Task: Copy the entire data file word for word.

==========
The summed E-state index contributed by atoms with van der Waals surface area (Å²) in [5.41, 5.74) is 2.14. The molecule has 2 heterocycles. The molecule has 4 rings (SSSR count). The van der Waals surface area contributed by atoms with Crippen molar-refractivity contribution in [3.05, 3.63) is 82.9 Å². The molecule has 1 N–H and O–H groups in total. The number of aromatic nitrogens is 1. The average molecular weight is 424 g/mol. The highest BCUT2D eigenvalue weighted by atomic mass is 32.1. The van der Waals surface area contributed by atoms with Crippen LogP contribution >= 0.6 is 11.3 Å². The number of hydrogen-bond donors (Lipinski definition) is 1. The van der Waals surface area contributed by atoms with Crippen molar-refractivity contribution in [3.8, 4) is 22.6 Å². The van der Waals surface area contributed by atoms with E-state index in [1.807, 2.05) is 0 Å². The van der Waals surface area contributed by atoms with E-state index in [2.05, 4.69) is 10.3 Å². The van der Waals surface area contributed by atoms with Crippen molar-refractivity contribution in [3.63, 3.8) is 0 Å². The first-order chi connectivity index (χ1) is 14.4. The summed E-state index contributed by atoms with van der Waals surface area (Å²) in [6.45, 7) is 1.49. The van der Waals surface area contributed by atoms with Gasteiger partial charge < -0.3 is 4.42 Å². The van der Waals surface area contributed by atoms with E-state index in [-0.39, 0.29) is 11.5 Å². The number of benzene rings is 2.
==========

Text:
The summed E-state index contributed by atoms with van der Waals surface area (Å²) in [5.41, 5.74) is 2.14. The molecule has 2 heterocycles. The molecule has 4 rings (SSSR count). The van der Waals surface area contributed by atoms with Crippen molar-refractivity contribution in [3.05, 3.63) is 82.9 Å². The molecule has 1 N–H and O–H groups in total. The number of aromatic nitrogens is 1. The average molecular weight is 424 g/mol. The highest BCUT2D eigenvalue weighted by atomic mass is 32.1. The van der Waals surface area contributed by atoms with Crippen LogP contribution >= 0.6 is 11.3 Å². The number of hydrogen-bond donors (Lipinski definition) is 1. The van der Waals surface area contributed by atoms with Crippen molar-refractivity contribution in [3.8, 4) is 22.6 Å². The van der Waals surface area contributed by atoms with E-state index in [1.807, 2.05) is 0 Å². The van der Waals surface area contributed by atoms with E-state index in [2.05, 4.69) is 10.3 Å². The van der Waals surface area contributed by atoms with Crippen molar-refractivity contribution in [3.63, 3.8) is 0 Å². The first-order chi connectivity index (χ1) is 14.4. The summed E-state index contributed by atoms with van der Waals surface area (Å²) in [6.45, 7) is 1.49. The van der Waals surface area contributed by atoms with Gasteiger partial charge < -0.3 is 4.42 Å². The van der Waals surface area contributed by atoms with E-state index in [-0.39, 0.29) is 11.5 Å². The number of benzene rings is 2.